Growing up in the close-knit town of Ystalyfera within the Welsh valleys with his parents, Lee was blessed with the opportunity to experience great traditional music in his native Welsh language. After being mesmerized by the hands of Organist, Susan Davies, Lee has always had a connection with music. He fell in love with the range of sounds that the instrument made – becoming engulfed in the sound.
Following the unfortunate divorce of his parents when he was just 9 years old, he and his brother moved away from the valleys to a town where hardly any Welsh was spoken at all – leaving Lee feeling alienated and as though he was in another country. The dynamic of the town was completely different too; Lee went from being familiar with everyone around him to just knowing a few people.
After enrolling into a new school, Lee’s headteacher quickly spotted Lee’s musical gift, and he soon went on to winning a scholarship for music lessons at his local Cathedral alongside the highly esteemed organist, Christoper Barton, and the respected pianist, Christopher Knott.
At the age of 12, Lee’s relationship with his mother took a turn for the worse – things became hostile and abusive – which led to Lee moving in with his father. Left feeling disturbed and disorientated – Lee was in deep pain, and felt worthless due to the rejection from his own mother. Self-hatred began to take over, and Lee soon felt that he would never be loved by anyone and his self confidence hit the floor. After self-disclosing that he was gay at 16, the relationship that he had with his father also broke down – leading to Lee being housed in the Swansea Young Single Homeless Project until he was 18.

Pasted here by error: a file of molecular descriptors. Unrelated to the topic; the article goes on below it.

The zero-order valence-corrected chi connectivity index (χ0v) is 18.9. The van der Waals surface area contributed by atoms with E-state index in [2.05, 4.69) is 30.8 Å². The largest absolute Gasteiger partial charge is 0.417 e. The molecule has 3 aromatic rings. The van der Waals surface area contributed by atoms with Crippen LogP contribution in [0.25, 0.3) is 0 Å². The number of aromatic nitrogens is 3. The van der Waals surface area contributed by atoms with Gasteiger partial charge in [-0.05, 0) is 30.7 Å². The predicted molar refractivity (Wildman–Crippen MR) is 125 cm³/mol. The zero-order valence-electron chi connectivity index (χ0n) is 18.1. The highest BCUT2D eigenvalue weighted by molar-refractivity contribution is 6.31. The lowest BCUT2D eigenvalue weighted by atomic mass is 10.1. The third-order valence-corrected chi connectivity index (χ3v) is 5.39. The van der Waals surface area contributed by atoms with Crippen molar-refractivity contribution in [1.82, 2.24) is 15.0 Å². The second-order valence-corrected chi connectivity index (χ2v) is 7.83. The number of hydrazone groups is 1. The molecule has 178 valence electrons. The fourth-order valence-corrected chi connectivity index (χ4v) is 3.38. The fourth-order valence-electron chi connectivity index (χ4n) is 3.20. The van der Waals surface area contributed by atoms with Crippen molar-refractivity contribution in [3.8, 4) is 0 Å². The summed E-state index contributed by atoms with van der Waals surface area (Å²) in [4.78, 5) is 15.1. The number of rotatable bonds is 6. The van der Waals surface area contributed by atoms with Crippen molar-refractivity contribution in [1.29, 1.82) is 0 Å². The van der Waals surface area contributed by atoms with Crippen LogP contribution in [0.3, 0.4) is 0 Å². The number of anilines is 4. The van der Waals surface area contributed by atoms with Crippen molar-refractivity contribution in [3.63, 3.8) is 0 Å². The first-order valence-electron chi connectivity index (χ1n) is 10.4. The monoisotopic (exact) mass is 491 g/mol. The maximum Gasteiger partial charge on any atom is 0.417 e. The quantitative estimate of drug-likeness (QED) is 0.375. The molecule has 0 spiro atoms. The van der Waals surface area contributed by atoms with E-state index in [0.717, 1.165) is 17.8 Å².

Lee went on to start working at Brangwyn Hall in Swansea, writing programme notes and press advertisements for concerts held – alongside working as a pianist in a local restaurant and for private events. Gradually, the events increased in size and he eventually performed as a soloist in the Grand Theatre and Patti Pavillion on several occasions and he appeared on Welsh radio and TV.